|Contact: Paul@propagandamatrix.com Copyright © PropagandaMatrix.com 2001-2003. All rights reserved.|
|FAIR USE NOTICE: This site contains copyrighted material the use of which has not always been specifically authorized by the copyright owner. We are making such material available in our efforts to advance understanding of environmental, political, human rights, economic, democracy, scientific, and social justice issues, etc. We believe this constitutes a 'fair use' of any such copyrighted material as provided for in section 107 of the US Copyright Law. In accordance with Title 17 U.S.C. Section 107, the material on this site is distributed without profit to those who have expressed a prior interest in receiving the included information for research and educational purposes. For more information go to: http://www.law.cornell.edu/uscode/17/107.shtml. If you wish to use copyrighted material from this site for purposes of your own that go beyond 'fair use', you must obtain permission from the copyright owner.|
Arnold Schwarzenegger's Blunder at the Republican Convention
At the Republican Convention, Governor Arnold Schwarzenegger said he became a Republican after listening to a televised debate between Hubert Humphrey and Richard Nixon in 1968.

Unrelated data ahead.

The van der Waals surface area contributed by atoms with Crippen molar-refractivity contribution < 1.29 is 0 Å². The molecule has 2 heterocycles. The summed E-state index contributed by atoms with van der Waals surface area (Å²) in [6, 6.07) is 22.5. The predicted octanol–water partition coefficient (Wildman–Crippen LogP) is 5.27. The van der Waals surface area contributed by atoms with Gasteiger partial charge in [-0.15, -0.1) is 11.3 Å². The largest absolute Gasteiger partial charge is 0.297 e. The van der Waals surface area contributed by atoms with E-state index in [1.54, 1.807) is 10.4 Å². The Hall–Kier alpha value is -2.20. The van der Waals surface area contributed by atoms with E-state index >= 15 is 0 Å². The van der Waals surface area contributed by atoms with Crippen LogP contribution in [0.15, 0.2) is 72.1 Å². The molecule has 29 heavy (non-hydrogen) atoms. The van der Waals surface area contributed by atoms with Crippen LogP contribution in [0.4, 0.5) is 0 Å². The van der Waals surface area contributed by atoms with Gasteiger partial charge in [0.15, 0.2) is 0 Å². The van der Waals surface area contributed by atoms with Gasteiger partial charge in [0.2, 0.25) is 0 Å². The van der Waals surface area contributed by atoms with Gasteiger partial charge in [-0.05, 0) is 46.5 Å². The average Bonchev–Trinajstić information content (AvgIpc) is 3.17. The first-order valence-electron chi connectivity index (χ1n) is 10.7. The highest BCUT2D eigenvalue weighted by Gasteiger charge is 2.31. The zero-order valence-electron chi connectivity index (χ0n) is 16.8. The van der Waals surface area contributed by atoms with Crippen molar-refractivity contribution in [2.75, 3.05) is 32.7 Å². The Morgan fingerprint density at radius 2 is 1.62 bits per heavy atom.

In his address, he described arriving in the United States from Austria and hearing Richard Nixon challenge Hubert Humphrey in a televised presidential debate:
"I finally arrived here in 1968.I had empty pockets, but I was full of dreams. The presidential campaign was in full swing. I remember watching the Nixon and Humphrey presidential race on TV. A friend who spoke German and English, translated for me. I heard Humphrey saying things that sounded like socialism which is what I had just left. But then I heard Nixon speak. He was talking about free enterprise, getting government off your back, lowering taxes, and strengthening the military. Listening to Nixon speak sounded more like a breath of fresh air.
I said to my friend, "What party is he?" My friend said, "He's a Republican." I said, "Then I am a Republican!" And I've been a Republican ever since!" (complete speech at http://www.2004nycgop.org/cgi-data/speeches/files/2jl158h8hr9cm5t7e4d379jp6o186680.shtml
The records on televised presidential debates are unequivocal. They started in 1960 with the famous Kennedy-Nixon debate. Nixon's performance in this debate was in part instrumental in his defeat and the election of John F. Kennedy to the White house in the November 1960. (for a review of presidential debates since 1858 see The Commission on Presidential Debates at: http://www.debates.org/pages/history.html )
In the 1968 presidential campaign, Hubert Humphrey and Ed Muskie ran against Richard Nixon and Maryland Governor Spiro Agnew. Richard Nixon did not want to repeat his 1960 experience with JFK. He refused to debate his Democratic opponent Hubert Humphrey. (See Providence Journal-Bulletin (Rhode Island), October 3, 2000)